So, uh, this is the setup. I’ve got my G40, which you’d have seen in our Christmas brew video with Brad. Um, this is on its own little pedestal. I’ll explain why in a minute. And then we’ve got one conical fermenter connected to another, uh, to the glycol, and the second one that’s done the same.
They’re both full of beer at the moment. I’ll tell you about that. Uh, let’s look at my tiling. So, I put them on two different, uh, two different panels for one very simple reason. Which is that I don’t actually want my Grain Father at an angle that doesn’t sound ideal with 40 liters of boiling liquid.
Um, and there’s not a lot of liquid that comes out the top of the Grain Father. So, that one is on a flat tile, whereas you can see down here that the second half of my tiling is ever so slightly raised. And that means that this one with the conicals on is at an angle.
So, any liquid that drips down, in fact, you can see because I’ve just been checking the gravity of one of my beers. Uh, it’s all pooling at this end rather than at the bone dry back. The thing you probably always hear about is how I’ve solved my hot liquor issue, and I’m going to put down this camera and show you how I came around that. Just coming into shop right now.
Is something usually used, I think, as a drinks trolley or a kitchen trolley, and what I can do with this. So, this, these are my fermenting buckets, which I now just use to sanitize this stuff. On here, I have my hot liquid tank, so I fill that up and I can wheel it in carefully when it’s time for sparging.
This comes here. Inside here is a pipe. The pipe fits onto there, and then I can sparge straight into my grandfather just like that. So, this goes back into the corner. Uh, this is where my keg was and is still going to go eventually. I didn’t get around to getting the keg installed yet, so yeah, that’s about it really. It went pretty smoothly all told.
I’ve learned so many skills. I’ve learned to tile, I’ve learned to roof, I’ve learned to build stuff. Uh, if you were looking at building something like this. They described it on the company that I bought the housing from. They described it as advanced Ikea. That’s nonsense. It’s much, much more advanced than that.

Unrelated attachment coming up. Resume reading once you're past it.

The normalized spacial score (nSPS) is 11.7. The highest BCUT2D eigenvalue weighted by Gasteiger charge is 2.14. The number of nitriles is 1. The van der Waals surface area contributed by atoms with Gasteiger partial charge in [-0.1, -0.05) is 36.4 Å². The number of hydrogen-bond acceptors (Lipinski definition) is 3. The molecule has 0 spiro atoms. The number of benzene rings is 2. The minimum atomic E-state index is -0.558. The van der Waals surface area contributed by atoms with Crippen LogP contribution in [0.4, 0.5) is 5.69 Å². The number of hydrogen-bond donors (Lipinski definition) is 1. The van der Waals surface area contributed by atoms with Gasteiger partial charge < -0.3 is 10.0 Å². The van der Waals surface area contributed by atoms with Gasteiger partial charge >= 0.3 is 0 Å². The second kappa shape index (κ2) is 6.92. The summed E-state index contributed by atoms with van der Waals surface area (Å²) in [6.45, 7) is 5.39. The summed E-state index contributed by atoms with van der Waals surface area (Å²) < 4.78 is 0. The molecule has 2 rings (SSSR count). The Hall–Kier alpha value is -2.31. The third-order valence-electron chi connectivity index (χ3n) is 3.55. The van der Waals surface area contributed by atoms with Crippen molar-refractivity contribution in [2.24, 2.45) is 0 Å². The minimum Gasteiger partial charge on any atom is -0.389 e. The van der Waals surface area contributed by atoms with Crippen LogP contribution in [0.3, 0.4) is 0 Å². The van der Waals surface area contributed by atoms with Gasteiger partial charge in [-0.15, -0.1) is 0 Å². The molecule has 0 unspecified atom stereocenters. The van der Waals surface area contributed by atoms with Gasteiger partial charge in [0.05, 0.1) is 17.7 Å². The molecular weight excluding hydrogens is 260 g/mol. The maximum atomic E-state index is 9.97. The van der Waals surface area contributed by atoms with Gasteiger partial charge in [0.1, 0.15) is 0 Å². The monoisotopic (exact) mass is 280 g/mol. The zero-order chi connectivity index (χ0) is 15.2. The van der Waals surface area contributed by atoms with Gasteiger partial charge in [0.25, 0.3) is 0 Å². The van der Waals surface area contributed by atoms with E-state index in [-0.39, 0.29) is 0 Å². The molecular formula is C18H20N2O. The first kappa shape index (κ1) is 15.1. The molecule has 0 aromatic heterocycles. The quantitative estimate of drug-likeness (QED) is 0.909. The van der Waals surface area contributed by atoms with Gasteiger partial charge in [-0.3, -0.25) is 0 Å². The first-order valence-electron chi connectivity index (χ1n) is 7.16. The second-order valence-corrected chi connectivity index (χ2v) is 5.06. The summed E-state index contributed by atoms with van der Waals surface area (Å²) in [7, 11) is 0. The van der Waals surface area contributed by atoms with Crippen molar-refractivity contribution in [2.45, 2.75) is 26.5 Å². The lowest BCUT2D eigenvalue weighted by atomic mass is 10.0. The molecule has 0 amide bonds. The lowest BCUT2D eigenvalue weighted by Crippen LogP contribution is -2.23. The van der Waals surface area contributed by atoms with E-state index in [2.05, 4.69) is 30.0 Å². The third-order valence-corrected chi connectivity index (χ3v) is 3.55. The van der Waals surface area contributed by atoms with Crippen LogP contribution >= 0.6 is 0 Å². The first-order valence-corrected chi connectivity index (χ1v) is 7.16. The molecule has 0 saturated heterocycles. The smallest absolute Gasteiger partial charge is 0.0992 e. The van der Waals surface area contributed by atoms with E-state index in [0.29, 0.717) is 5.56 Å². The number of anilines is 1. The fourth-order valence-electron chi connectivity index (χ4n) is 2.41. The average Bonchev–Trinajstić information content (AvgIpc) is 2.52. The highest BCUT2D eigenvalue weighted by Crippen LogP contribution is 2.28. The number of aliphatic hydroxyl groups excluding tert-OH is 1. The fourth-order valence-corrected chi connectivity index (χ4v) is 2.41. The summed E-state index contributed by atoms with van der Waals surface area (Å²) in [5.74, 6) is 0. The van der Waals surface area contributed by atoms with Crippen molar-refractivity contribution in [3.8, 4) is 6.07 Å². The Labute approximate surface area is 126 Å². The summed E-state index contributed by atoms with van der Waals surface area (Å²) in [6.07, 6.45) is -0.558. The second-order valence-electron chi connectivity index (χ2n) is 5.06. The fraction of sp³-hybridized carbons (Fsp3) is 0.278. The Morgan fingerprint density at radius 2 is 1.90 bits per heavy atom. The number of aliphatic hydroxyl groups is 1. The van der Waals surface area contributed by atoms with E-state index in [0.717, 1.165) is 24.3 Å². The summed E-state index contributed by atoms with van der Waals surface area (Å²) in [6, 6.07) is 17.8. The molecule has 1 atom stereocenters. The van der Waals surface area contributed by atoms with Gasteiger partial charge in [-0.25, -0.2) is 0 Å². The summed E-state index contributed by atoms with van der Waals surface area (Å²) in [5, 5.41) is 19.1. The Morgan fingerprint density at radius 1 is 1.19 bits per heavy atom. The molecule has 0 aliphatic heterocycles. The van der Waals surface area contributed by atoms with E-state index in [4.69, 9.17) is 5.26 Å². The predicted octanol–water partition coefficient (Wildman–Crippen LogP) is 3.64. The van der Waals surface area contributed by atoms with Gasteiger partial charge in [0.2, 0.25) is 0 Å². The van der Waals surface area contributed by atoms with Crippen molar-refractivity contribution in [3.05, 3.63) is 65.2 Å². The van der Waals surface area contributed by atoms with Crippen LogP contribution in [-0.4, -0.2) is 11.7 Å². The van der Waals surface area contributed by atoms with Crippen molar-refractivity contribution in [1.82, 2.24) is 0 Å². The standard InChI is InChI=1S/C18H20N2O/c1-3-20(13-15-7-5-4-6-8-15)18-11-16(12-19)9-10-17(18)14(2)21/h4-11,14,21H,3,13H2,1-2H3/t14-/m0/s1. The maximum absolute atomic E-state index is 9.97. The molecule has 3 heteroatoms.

But it is very much doable. Like I said, I was not experienced, but I still managed to put it up with some help along the way. Uh, with the right tools, it just means you know you have to measure stuff yourself, you have to calculate stuff yourself. All the stuff that Ikea flat pack stuff generally does for you, you are going to have to do some measurements and stuff, which is where errors can be introduced.
Measure what? Measure twice, cut once. Uh, is the old phrase. I measured about five times for some of these bits, and still got tiny, tiny bits wrong. Uh, but the most exciting thing about this now is that it is a fully functioning studio ambree. You’ll have seen I’ve already done some videos in here.
Uh, and we’ve got some really exciting videos to come. Uh, which leads me on to what is in here and in the fermenters. So, this, um, is a Pilsner. This is a Pilsner recipe that I’ve been working on for a couple of months.
This is well, sorry, this is batch one, but it has been a month since I brewed it. Uh, it’s currently, where are we? One week, must be coming up to two weeks, uh, in lagering, so that’s why it’s so hazy. Um, but it is absolutely delicious.
It’s a bit like sort of a Munich caliber right now. There’s little notes of banana and sulfur coming off of it. It feels quite fresh and raw. But it’s a lovely little pilsner. I use floor malted, uh, barley, all Czech hops. I’m pretty excited about how that’s going to turn out, and eventually, I’ll be doing the decoction and all kinds of things for when that’s finished.
But the thing I really want to tell you about is what is in here. So, this is next week’s video right here. In here, um, we’ve been trailing, we’ve been teasing what it actually is. We said that we’re brewing a West Coast IPA.
Lead marketer, brewer, dad, and husband. Pretty much an all-round awesome guy. I’ve been homebrewing for +20 yrs, an aspiring pro-brewer and micro brewery owner!